there's some testing mechanisms that will be great. others will leave something to be desired. the president i think in what he's seen himself is some tests are positive some are negative on the same person in a same day. this maybe unreliable. i get that. i get why there's a skepticism. doesn't mean you don't test and it's not important. and as we collect more information with this as we gain experience with a new disease, i think you'll see the body of evidence accumulate that will be -- this is why i don't think the second phase of this or second round of this it will be nearly as devastating as the first. because we will have those tests. they will be available. i agree with the guests earlier get the flu shot this fall. don't run the risk of compounding the problem. people say i don't take the flu shot. take it. that will be an important part of how we arm ourselves against what is coming.
>> congressman, we always agree. i love having you on the show. it's not about getting into an argument. it's about finding how to move forward in a better way. that's never been more true than where we are now. i agree about the fall. there's no reason for us to get as hard as we did the first time. the big reason is we weren't ready. if we're not ready this time, shame on us. congressman, i know you're ahead of the curve on telling people to lookout for what's coming. >> president did put in a travel ban. which i could never get the previous administration to do with the ebola. i have give him credit. that was important. >> no question what he did in china was helpful. should it have been with europe and testing. there's plenty of blame. just not the next time. the next time we can't make the same mistakes the first time. otherwise it will be exposed for what it is. people playing politics.
you always have a place here to argue your points. i welcome you back. defense lawyers for one of the suspects charged with murder in the kill of ahmaud arbery. says don't rush to judgment. you shouldn't rush to judgment. you have to follow the facts. we'll do that with laura coates. what do we know and what does it mean? next. ♪
charges in the shooting death of 25 year-old ahmaud arbery. in georgia. travis lawyers say he's been vilified. before being heard. >> no matter how you look at this case, a young man has died. that is always a tragedy. that is at the forefront of the minds as we proceed down this road. but that doesn't mean that a crime has been committed. >> all right, let's take the comments to a top legal mind. former federal prosecutor laura coates. sorry about the last night and losing you early. appreciate it. always good to have you. he said something else that i think you'll probably find very interesting. he said there's going to be a trial probably and we will bring evidence before a jury at court at trial. and so will prosecutors.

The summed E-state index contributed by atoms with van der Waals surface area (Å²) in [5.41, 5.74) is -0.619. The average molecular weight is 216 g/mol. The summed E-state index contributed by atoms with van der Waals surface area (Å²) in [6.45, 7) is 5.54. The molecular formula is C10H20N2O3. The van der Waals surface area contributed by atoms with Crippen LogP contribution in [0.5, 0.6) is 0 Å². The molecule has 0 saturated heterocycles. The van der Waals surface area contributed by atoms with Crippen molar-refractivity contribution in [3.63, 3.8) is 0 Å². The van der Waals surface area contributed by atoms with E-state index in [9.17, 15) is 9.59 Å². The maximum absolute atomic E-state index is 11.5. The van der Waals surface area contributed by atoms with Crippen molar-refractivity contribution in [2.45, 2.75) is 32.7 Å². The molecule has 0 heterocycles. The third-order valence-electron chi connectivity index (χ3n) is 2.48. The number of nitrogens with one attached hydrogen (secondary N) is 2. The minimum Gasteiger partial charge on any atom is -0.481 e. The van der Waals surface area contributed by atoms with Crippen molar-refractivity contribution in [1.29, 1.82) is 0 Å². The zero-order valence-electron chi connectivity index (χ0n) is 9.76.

very interesting because as we know, the defense has no burden of presenting evidence at trial. and him suggesting that they will probably speaks to a self-defense case. probably speaks to a stand your ground case. i don't know what else in terms of evidence they would want to put on and risk putting on any evidence at all. >> first of all the irony is not lost on anyone that they are asking for people to with hold judgment and not to immediately avoid the presumption of innocence here. which really was not afforded to the victim in the case. that's not lost. you're right, it's the prosecution burden to be able to make a case beyond a reasonable doubt. if they fail to do so the defense has options. they can get into the minds of jurors and say has the prosecution not met a defense.
or go ahead and do that very thing. if they are saying they will case a will be about self-defense. that is what it will come down to. the law is clear as we're reading it now. and the video tape. they don't have a lot of standing when it comes to having witnessed a crime firsthand or immediate knowledge of citizens arrest requires. they don't have defense of property. it wasn't their property. the claim has to come down to what transpired in the immediate altercation between ahmaud arbery and travis mcmichael. did he use lethal force because he believed it was kill or be killed? was he right to be in the mindset. that's going to be the right question to ask add a prosecutor and defense attorney how to present your best case. >> in terms of the federal level, the fact that the federal authorities are looking at this as well. the civil rights case they would
make. does anything that you see here line up as making this a more likely scenario than the past of a federal case happening? >> normally federal cases when there is a local prosecution that is pending, they serve as a backstop. after local trial takes place. they are waiting and figure out where they are needed and if they're needed. it usually comes down to civil right context if race is a factor. we're already seeing the climate. the atmosphere of the discussions. we're asking questions about the motive. was it racial profiling. was it about somebody racially targeting and profiling an african-american man. ironically in georgia there is no hate crime legislation. they tried in the past, supreme court in georgia struck it down. it wasn't specific. they tried last year. of the house passed the senate said no. they don't have any hate crime prevention act. the federal level does.